Access Denied: Knowing When Win2K Uses NTLM Rather Than Kerberos Authentication

I've read that Kerberos replaces the much weaker Windows NT LAN Manager (NTLM) authentication in Windows 2000 and later. Are there any circumstances under which Win2K still uses NTLM?

Yes, Win2K still uses NTLM in certain situations. You should know the circumstances under which this occurs because NTLM is much more vulnerable to eavesdropping and subsequent cracking. For Win2K to use Kerberos when a user logs on, all computers involved—workstations, domain controllers (DCs), and servers—must be Win2K or later and members of the same domain or at least the same forest. In addition, the user account that's logging on must be an Active Directory (AD) user account, not an account in a computer's local SAM or an account from an NT domain.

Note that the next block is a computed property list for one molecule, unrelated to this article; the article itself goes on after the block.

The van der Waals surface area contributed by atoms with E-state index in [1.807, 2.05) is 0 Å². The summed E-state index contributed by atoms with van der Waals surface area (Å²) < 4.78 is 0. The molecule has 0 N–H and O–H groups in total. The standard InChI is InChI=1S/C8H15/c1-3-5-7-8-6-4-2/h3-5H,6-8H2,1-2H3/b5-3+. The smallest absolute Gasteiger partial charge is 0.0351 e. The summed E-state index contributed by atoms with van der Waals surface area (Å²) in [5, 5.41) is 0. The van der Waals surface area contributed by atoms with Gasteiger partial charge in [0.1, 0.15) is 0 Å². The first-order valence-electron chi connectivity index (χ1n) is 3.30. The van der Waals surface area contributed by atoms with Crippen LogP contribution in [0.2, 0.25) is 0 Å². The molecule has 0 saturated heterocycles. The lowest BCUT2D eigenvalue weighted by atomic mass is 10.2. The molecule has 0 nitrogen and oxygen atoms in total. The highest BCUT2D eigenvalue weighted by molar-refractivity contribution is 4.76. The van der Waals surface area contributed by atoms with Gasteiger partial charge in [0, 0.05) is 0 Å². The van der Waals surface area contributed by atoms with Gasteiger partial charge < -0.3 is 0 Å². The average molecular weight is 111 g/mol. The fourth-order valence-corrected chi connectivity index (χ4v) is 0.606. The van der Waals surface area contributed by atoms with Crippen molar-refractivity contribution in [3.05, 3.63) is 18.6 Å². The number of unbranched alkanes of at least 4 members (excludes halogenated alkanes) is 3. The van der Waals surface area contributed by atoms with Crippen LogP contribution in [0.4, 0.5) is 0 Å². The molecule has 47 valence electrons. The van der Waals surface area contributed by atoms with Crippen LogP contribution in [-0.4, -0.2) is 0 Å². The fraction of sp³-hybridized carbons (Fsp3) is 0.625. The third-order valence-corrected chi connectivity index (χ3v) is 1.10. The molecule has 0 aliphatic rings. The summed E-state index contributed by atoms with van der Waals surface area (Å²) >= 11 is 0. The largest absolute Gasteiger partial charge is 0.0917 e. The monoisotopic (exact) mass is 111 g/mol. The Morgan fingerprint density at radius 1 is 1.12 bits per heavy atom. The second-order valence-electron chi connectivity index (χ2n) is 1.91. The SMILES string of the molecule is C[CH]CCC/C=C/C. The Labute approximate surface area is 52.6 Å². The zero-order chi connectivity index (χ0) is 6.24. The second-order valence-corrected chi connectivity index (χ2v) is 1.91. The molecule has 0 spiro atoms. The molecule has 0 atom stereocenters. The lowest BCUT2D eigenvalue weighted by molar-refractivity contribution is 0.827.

In the following situations, NTLM rather than Kerberos authenticates logons. When a user with an AD domain account logs on at an NT or Windows 9x workstation, NTLM will authenticate the logon because pre-Win2K versions of Windows don't support Kerberos. For the same reason, even when a user logs on with an AD domain account to a Win2K workstation but maps a drive to an NT server, NTLM will authenticate the logon. Also, when a user maps a drive to a Win2K server but uses a local account in that server's SAM, Win2K uses NTLM—even if the workstation and server are part of an AD domain.

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